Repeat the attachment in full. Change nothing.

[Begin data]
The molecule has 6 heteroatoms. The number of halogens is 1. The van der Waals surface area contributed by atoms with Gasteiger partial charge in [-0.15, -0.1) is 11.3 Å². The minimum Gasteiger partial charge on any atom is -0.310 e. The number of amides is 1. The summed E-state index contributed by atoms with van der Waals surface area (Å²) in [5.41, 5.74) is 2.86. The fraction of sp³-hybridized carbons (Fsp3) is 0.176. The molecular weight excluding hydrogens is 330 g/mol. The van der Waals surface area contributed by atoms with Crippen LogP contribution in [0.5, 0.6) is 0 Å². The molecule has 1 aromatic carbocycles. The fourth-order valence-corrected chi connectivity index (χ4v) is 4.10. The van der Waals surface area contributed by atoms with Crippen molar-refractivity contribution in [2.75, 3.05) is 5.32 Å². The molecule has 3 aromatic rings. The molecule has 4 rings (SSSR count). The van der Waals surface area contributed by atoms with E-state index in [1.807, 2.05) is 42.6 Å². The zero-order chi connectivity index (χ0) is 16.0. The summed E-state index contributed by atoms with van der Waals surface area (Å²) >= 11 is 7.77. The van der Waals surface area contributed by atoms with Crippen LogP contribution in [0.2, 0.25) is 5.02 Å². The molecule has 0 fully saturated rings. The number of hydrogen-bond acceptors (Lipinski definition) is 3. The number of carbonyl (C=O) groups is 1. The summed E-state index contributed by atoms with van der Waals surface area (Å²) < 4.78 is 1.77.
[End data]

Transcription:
The molecule has 6 heteroatoms. The number of halogens is 1. The van der Waals surface area contributed by atoms with Gasteiger partial charge in [-0.15, -0.1) is 11.3 Å². The minimum Gasteiger partial charge on any atom is -0.310 e. The number of amides is 1. The summed E-state index contributed by atoms with van der Waals surface area (Å²) in [5.41, 5.74) is 2.86. The fraction of sp³-hybridized carbons (Fsp3) is 0.176. The molecular weight excluding hydrogens is 330 g/mol. The van der Waals surface area contributed by atoms with Crippen LogP contribution in [0.5, 0.6) is 0 Å². The molecule has 1 aromatic carbocycles. The fourth-order valence-corrected chi connectivity index (χ4v) is 4.10. The van der Waals surface area contributed by atoms with Crippen molar-refractivity contribution in [2.75, 3.05) is 5.32 Å². The molecule has 3 aromatic rings. The molecule has 4 rings (SSSR count). The van der Waals surface area contributed by atoms with E-state index in [1.807, 2.05) is 42.6 Å². The zero-order chi connectivity index (χ0) is 16.0. The summed E-state index contributed by atoms with van der Waals surface area (Å²) >= 11 is 7.77. The van der Waals surface area contributed by atoms with Crippen LogP contribution in [0.2, 0.25) is 5.02 Å². The molecule has 0 fully saturated rings. The number of hydrogen-bond acceptors (Lipinski definition) is 3. The number of carbonyl (C=O) groups is 1. The summed E-state index contributed by atoms with van der Waals surface area (Å²) < 4.78 is 1.77.